|Nithusa Sinnadurai, Staff Writer|
Amidst this global pandemic, the ever-deceiving trail of Elizabeth Holmes was pushed back to July 13th, 2021. To understand the complexity behind her case it’s best to start off by understanding who Elizabeth Holmes is, better known as one of Silicon Valley’s greatest failures.
Holmes, a driven, chemical engineering student with a thirst for success, dropped out of Stanford University at the age of 19 to dedicate herself to her idea of a “medical device for analyte monitoring and drug delivery”. By 2003, the company Theranos was created and marketed as a device that tests for medical conditions with solely just the blood obtained by a pinprick. This is opposed to the more traditional method for conducting a blood test by obtaining a syringe full of blood and then having it be tested at a hematology lab. As simple and convenient as it may sound, it was not practical.
Theranos’ first design, Edison, would have to compact the components of the industrial-sized machine from the hematology lab into a small computer sized-device. Components such as thermocycler (used to change the temperature to aid in chemical reactions), cytometer (counts cells in the provided sample) and spectrophotometer (measures the intensity of light absorbed after it is beamed through a sample), etc. all require a vast amount of space to function efficiently and accurately. However, having these complicated components forced into a smaller box can lead to interference.
In addition to component interference, testing for various different medical conditions requires a lot more blood than a simple pinprick. In a traditional setting, the blood taken is basically spun around until the contents in the blood are separated into Plasma, Buffy coat, and Hematocrit, however with a pinprick of blood, this is inconceivable.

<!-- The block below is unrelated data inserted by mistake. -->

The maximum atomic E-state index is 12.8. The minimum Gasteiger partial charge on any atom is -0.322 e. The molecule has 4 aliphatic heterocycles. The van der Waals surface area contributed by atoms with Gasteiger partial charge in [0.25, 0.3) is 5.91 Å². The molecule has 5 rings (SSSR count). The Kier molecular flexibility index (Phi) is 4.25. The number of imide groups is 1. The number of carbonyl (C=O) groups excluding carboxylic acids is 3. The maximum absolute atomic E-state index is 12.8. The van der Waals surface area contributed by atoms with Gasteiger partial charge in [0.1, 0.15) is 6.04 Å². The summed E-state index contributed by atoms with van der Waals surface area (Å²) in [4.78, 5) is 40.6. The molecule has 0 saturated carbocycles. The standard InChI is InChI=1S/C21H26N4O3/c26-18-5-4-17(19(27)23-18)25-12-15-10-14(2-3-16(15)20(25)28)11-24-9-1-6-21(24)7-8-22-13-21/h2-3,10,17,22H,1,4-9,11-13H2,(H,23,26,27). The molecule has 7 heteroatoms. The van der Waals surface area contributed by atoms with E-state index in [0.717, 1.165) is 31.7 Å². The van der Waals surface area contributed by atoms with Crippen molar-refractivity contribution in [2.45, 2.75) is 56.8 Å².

With a faulty device, Theranos had already taken its first step towards danger, and Holmes’ future decisions completely threw the company into a complete disaster. Holmes had built her $9 billion empire based on a foundation of lies. Holmes continued to push investors towards Theranos and failed to reveal Edison’s inability to conduct accurate blood tests. In continuation with her pattern of unethical behavior, Holmes falsified reports about Edison’s accuracy, to get approval for her experiment to use cancer patients as her test subjects.
Not only was it unethical, but this test also puts the patients in an extremely dangerous situation as these results contribute to approximately 70% of doctors’ decisions; these results ultimately decide whether or not to increase/decrease patient’s medication and a mistake can quickly become fatal. However, the self-made billionaire refused to acknowledge her immorality, even when her first CFO, Henry Mosley, questioned her about the company’s false reports resulting in his job to be terminated, leaving Theranos without a CFO for around 7 years. In 2010, Walgreens and Safeway struck a $180 million deal with Theranos wherein the health section of their stores would consist of blood testing stations for customers to use.
No matter how much money was invested in Theranos, the company was never able to deliver its promise. In 2012, with approximately $350 million dollars spent on renovations, Safeway made room for Theranos’ machine to take its place in the store. Safeway was met with Therano’s delayed launches and several excuses. When the time had finally arrived for Theranos to test Safeway employees’ samples, Holmes had the samples tested on a separate third-party blood test machine as opposed to the Edison. Holmes kept Safeway satisfied by providing the impression the Theranos was conducting these medical tests when in reality they were barely functioning.
Rumors shortly started to stir as skeptics grew concerned with Theranos’ constant growing success. When the FDA conducted unannounced inspections, Edison only managed to conduct 12 of 250 blood tests with results remaining inconsistent. Finally, by October 2015, Wall Street journalist John Carreyou published his investigation on Theranos. By lifting this veil that surrounded Theranos, it consequently shone a light on Elizabeth Holmes, exposing the mass deception she had conducted. It didn’t long for Holmes’ shaky empire to come crumbling down, by July 2016 she was prohibited for the lab-test industry. The final nail coffin was slammed as Theranos closed its doors on its lab operations and wellness centers.
Now Holmes and Ramesh (Sunny) Balwani; Theranos’ Chief Operating Officer now face numerous lawsuits, over $2.7 million dollar fines, and up to 20 years in prison. Spectators now watch in awe as Holmes’ web of lies detangles and presents itself, it’s nearly unbelievable how Silicon Valley’s favourite unicorn who had provided so many interviews, TedTalks, and received several awards can now lie down in history as Silicon Valley’s greatest disaster.